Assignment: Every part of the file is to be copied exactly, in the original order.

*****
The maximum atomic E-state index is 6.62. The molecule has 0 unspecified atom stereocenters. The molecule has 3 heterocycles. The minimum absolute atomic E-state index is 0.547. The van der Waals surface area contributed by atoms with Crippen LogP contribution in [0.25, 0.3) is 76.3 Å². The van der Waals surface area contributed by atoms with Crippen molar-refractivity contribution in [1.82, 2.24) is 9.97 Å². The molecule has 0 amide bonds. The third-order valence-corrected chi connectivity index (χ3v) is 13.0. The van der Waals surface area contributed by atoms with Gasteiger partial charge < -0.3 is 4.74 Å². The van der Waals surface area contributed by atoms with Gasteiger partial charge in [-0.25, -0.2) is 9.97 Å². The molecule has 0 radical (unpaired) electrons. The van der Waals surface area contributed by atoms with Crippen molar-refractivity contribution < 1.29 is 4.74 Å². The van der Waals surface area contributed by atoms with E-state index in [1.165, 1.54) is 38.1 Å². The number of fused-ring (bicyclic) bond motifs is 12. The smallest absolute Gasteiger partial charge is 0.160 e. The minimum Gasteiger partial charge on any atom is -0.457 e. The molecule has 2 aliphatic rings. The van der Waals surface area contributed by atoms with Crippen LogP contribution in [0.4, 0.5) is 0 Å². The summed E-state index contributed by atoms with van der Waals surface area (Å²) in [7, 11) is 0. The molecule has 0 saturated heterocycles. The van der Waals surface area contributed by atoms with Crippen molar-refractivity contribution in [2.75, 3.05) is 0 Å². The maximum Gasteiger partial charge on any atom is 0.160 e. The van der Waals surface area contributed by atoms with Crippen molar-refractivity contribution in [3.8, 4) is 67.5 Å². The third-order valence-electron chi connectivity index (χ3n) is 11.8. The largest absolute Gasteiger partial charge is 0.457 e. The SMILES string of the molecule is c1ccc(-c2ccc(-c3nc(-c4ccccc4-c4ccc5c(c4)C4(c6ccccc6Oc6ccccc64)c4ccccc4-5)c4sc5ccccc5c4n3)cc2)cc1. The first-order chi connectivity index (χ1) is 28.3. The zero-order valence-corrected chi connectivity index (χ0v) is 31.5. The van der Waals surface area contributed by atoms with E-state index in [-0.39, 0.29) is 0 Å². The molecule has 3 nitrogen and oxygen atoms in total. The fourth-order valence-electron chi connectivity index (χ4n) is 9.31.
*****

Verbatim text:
The maximum atomic E-state index is 6.62. The molecule has 0 unspecified atom stereocenters. The molecule has 3 heterocycles. The minimum absolute atomic E-state index is 0.547. The van der Waals surface area contributed by atoms with Crippen LogP contribution in [0.25, 0.3) is 76.3 Å². The van der Waals surface area contributed by atoms with Crippen molar-refractivity contribution in [1.82, 2.24) is 9.97 Å². The molecule has 0 amide bonds. The third-order valence-corrected chi connectivity index (χ3v) is 13.0. The van der Waals surface area contributed by atoms with Gasteiger partial charge < -0.3 is 4.74 Å². The van der Waals surface area contributed by atoms with Gasteiger partial charge in [-0.25, -0.2) is 9.97 Å². The molecule has 0 radical (unpaired) electrons. The van der Waals surface area contributed by atoms with Crippen molar-refractivity contribution < 1.29 is 4.74 Å². The van der Waals surface area contributed by atoms with E-state index in [1.165, 1.54) is 38.1 Å². The number of fused-ring (bicyclic) bond motifs is 12. The smallest absolute Gasteiger partial charge is 0.160 e. The minimum Gasteiger partial charge on any atom is -0.457 e. The molecule has 2 aliphatic rings. The van der Waals surface area contributed by atoms with Crippen LogP contribution in [0.4, 0.5) is 0 Å². The summed E-state index contributed by atoms with van der Waals surface area (Å²) in [7, 11) is 0. The molecule has 0 saturated heterocycles. The van der Waals surface area contributed by atoms with Crippen molar-refractivity contribution in [2.75, 3.05) is 0 Å². The maximum Gasteiger partial charge on any atom is 0.160 e. The van der Waals surface area contributed by atoms with Crippen molar-refractivity contribution in [3.8, 4) is 67.5 Å². The third-order valence-electron chi connectivity index (χ3n) is 11.8. The largest absolute Gasteiger partial charge is 0.457 e. The SMILES string of the molecule is c1ccc(-c2ccc(-c3nc(-c4ccccc4-c4ccc5c(c4)C4(c6ccccc6Oc6ccccc64)c4ccccc4-5)c4sc5ccccc5c4n3)cc2)cc1. The first-order chi connectivity index (χ1) is 28.3. The zero-order valence-corrected chi connectivity index (χ0v) is 31.5. The van der Waals surface area contributed by atoms with E-state index in [-0.39, 0.29) is 0 Å². The molecule has 3 nitrogen and oxygen atoms in total. The fourth-order valence-electron chi connectivity index (χ4n) is 9.31.